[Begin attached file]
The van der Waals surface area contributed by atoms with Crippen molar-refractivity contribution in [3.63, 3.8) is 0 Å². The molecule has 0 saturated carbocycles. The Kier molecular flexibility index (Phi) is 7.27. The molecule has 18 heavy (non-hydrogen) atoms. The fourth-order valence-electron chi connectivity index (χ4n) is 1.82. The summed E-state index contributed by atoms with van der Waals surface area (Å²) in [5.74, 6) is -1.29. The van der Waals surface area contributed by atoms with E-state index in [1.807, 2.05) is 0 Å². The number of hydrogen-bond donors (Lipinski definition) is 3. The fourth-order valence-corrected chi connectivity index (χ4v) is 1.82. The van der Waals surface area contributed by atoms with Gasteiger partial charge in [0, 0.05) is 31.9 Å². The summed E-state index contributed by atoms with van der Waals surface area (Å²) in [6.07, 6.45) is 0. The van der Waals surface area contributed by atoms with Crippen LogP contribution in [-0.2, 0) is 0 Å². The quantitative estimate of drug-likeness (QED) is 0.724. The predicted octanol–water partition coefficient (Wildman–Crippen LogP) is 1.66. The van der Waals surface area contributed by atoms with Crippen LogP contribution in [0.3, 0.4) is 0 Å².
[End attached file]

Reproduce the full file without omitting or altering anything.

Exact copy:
The van der Waals surface area contributed by atoms with Crippen molar-refractivity contribution in [3.63, 3.8) is 0 Å². The molecule has 0 saturated carbocycles. The Kier molecular flexibility index (Phi) is 7.27. The molecule has 18 heavy (non-hydrogen) atoms. The fourth-order valence-electron chi connectivity index (χ4n) is 1.82. The summed E-state index contributed by atoms with van der Waals surface area (Å²) in [5.74, 6) is -1.29. The van der Waals surface area contributed by atoms with E-state index in [1.807, 2.05) is 0 Å². The number of hydrogen-bond donors (Lipinski definition) is 3. The fourth-order valence-corrected chi connectivity index (χ4v) is 1.82. The van der Waals surface area contributed by atoms with Gasteiger partial charge in [0, 0.05) is 31.9 Å². The summed E-state index contributed by atoms with van der Waals surface area (Å²) in [6.07, 6.45) is 0. The van der Waals surface area contributed by atoms with Crippen LogP contribution in [-0.2, 0) is 0 Å². The quantitative estimate of drug-likeness (QED) is 0.724. The predicted octanol–water partition coefficient (Wildman–Crippen LogP) is 1.66. The van der Waals surface area contributed by atoms with Crippen LogP contribution in [0.3, 0.4) is 0 Å².